Abstract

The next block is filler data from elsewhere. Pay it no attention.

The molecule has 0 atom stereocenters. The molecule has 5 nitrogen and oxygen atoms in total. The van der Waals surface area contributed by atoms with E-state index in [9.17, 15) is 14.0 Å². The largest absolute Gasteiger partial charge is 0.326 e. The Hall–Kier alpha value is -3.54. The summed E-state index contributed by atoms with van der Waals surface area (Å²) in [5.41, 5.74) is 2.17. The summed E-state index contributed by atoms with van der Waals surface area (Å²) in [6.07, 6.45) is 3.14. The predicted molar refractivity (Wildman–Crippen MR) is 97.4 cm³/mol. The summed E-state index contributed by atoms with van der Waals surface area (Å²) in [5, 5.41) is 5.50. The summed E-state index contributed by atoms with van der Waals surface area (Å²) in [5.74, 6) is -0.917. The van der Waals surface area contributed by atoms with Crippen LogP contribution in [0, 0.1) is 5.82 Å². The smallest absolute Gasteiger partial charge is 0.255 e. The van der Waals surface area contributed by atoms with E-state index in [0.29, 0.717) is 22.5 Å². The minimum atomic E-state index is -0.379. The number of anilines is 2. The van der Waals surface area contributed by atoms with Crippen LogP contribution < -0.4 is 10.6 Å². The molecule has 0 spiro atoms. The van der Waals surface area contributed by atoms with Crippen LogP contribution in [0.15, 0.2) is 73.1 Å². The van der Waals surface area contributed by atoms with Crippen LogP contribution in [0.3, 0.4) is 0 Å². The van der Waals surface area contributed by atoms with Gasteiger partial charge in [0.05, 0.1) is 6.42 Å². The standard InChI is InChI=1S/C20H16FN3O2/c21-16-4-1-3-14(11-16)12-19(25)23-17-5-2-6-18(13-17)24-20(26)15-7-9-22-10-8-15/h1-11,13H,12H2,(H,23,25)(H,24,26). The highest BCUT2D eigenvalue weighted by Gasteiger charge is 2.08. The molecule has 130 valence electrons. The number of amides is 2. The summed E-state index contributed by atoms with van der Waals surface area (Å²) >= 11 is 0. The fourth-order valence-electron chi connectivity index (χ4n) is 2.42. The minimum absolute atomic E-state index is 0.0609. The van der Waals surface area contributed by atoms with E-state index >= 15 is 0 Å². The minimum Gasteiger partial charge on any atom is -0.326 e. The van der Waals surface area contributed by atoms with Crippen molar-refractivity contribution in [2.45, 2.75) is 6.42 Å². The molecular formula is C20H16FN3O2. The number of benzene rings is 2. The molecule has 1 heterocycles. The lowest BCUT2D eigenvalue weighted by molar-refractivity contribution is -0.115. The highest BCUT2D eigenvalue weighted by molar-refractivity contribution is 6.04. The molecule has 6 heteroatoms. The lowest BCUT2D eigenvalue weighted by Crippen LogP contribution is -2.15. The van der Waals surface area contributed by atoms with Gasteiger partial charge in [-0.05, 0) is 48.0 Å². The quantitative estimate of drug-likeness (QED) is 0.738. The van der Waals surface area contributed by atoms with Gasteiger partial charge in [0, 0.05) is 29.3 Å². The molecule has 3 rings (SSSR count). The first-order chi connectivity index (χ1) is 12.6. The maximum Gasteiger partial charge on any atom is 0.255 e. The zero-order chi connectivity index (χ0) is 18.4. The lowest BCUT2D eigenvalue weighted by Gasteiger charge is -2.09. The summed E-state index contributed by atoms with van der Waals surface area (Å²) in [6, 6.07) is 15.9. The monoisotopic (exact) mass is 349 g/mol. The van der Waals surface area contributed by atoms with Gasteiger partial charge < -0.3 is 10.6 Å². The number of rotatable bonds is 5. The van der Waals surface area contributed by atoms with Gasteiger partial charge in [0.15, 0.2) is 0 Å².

Understanding the early history of the North Atlantic Ocean is made difficult by a lack of detailed tectonic information from its margins. Analysis of brittle deformation in the basalts of the Faeroe Islands constrains ages, types, and orientations of tectonic movements related to the North Atlantic Paleogene kinematic evolution. Three synmagmatic tectonic episodes affected the Faeroe area between chrons 26r and 24, followed by postmagmatic transtension. Changes in trends of minimum horizontal stress are consistent with variations in the directions of North Atlantic early opening, and this tectonic history is correlated with the Greenland drift episodes in Paleogene time. Although transtensional strike-slip faulting dominated, unexpected reverse faulting with N60°E-trending compression occurred between chrons 25 and 24, corresponding to a major kinematic change in the Labrador Sea opening.

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